Alcaraz beats Djokovic and Nadal to win Madrid as Raducanu and Murray suffer setbacks

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Last week’s Madrid Open was full of excitement as records were broken, history was made and new champions were crowned. Carlos Alcaraz became the youngest man to lift the title on Sunday and the first man ever to beat Novak Djokovic and Rafael Nadal back-to-back on clay during the “best week of his life”.

Ons Jabeur continued to make history as the first African woman to win a WTA 1000 tournament when she defeated Jessica Pegula to lift the biggest title of her career on Saturday, making it two first-time champions in Madrid.

It was also a historic week for the Brits in Madrid, with four men reaching the second-round and three making the third-round of a clay Masters for the first time. Andy Murray was one of the three and was set to face Djokovic for the first time in three years but was struck by an illness that saw him pull out of both Madrid and Rome. And he wasn’t the only Brit to suffer a setback in Madrid, as Emma Raducanu said she was dealing with a bad back after crashing out to Anhelina Kalinina in the third round.

Express Sport takes a look at the biggest stories from on and off the court at the Madrid Open.

Alcaraz downs Djokovic and Nadal to make history

Alcaraz proved exactly why he is the hottest name in tennis right now as he lived up to his hype and managed to beat Djokovic and Nadal back-to-back to make the final in Madrid, where he needed just 62 minutes to roll through defending champion Alexander Zverev 6-3 6-1 to lift the title.

The new world No 6 had never beaten Nadal and was facing him exactly 366 days after their first meeting, in which Alcaraz won just three games on his 18th birthday as the 120th-ranked wildcard making his Masters 1000 debut. He came into the tournament as a different man and managed to overcome an ankle injury he picked up in the second set to defeat his idol 6-2 1-6 6-3.

The following day it was a first meeting with the world No 1, and the teenager came through a three hour and 35 minute marathon to send the three-time former champion packing with a 6-7(5) 7-5 7-6(5) victory. He became the first man ever to beat the two players back-to-back on a clay court, and the youngest to beat them anywhere. Alcaraz was also the first man to beat the top three seeds at the same tournament in succession since David Nalbandian ousted Federer, Nadal and Djokovic en route to the Madrid title in 2007.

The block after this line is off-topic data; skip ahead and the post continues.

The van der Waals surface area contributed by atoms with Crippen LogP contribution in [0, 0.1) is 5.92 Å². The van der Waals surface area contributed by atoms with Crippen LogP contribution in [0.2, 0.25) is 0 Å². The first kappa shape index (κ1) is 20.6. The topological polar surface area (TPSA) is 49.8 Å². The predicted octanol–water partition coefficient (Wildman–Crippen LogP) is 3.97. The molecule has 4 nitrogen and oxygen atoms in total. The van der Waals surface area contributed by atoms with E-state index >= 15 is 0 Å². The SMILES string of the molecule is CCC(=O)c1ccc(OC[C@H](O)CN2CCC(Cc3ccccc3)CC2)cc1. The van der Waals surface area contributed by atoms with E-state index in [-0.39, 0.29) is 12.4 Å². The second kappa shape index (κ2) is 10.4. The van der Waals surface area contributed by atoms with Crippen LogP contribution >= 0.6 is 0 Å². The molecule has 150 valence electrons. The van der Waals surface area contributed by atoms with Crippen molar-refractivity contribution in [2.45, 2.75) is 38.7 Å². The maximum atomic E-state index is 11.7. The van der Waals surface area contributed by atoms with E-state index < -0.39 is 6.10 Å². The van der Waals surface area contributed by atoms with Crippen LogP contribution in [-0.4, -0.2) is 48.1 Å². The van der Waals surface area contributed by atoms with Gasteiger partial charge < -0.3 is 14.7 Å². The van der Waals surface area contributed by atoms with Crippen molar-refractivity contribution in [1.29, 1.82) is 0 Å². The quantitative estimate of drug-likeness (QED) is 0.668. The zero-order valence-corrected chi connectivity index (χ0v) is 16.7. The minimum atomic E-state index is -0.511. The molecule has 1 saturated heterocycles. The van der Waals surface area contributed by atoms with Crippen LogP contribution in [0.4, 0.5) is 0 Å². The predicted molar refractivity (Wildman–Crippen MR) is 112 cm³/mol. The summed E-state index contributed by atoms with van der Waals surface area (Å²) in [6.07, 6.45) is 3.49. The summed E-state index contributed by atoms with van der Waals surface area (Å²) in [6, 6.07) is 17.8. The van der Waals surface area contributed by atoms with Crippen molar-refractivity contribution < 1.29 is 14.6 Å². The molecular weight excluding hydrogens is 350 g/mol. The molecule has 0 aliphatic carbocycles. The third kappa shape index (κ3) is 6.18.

JUST IN: Nadal already in Rome as he forgets Alcaraz loss before French Open

Raducanu and Murray struck by injury and illness

The Madrid Open started off well for both Raducanu and Murray, with the 19-year-old dropping just nine games en-route to the third-round and the three-time Major champion getting wins over former world No 3 Dominic Thiem and 14th seed Denis Shapovalov.

He was then set for a 37th meeting with his old rival Djokovic in the third round in what would have been their first match since the Dubai 2017 final, but Murray was forced to pull out shortly before their long-awaited clash on Thursday with illness, then withdrawing from Rome qualifying the following day.

After Raducanu’s 6-2 2-6 6-4 loss to Kalinina, she revealed that she had been struggling with a back injury and thought she had just a “five per cent” chance to win the match going into it. “I was struggling a bit with my back. I went into the match with it. Throughout the week I have been carrying some niggles, and it’s kind of just taking its toll, all of the matches at this kind of level,” she admitted.

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Jabeur makes history with biggest title yet

Jabeur got a long-awaited WTA 1000 title after reaching four quarter-finals and one semi-final at 1000-point level in the past. But it wasn’t like a landmark victory for the world No 7, who is now back to her career high, but a milestone in Arab and African tennis.

The Tunisian became the first Arab or African player ever to win a WTA 1000 title, and is well aware of the legacy she is creating in the Middle East, as her psychologist Melanie Maillard told The National: “She is someone very strong and she knows what she has to do and why and each time she goes on court she has to remember that this is bigger than her but that she can take this responsibility.”

Organisers come under fire for scheduling

The Madrid Open tournament organisers were slammed for their scheduling on women’s finals day as the championship match between Jabeur and Pegula was scheduled for 6.30pm local time, despite Djokovic and Alcaraz’s semi-final given a 4pm slot earlier in the day. The women’s final started around two hours late, prompting the likes of Mark Petchey and Catherine Whitaker on Amazon Prime to slam the treatment of the women’s final as an afterthought.

It also meant the second men’s semi-final between Zverev and Alcaraz got underway shortly before midnight and finished close to 1am, and the two-time former champion slammed organisers after losing the final to Alcaraz less than 24 hours later. Praising the 19-year-old and saying he didn’t want to “take anything away” from Alcaraz’s win, the German also said: “I had absolutely no chance today of being myself. I had absolutely no chance of playing my level. This is not the first time this is happening. I mean, in Acapulco I played until 5am. I played until 5am I was awake until 8.30am. This is happening on a weekly basis, and to be honest, I’m a little bit tired of it.”

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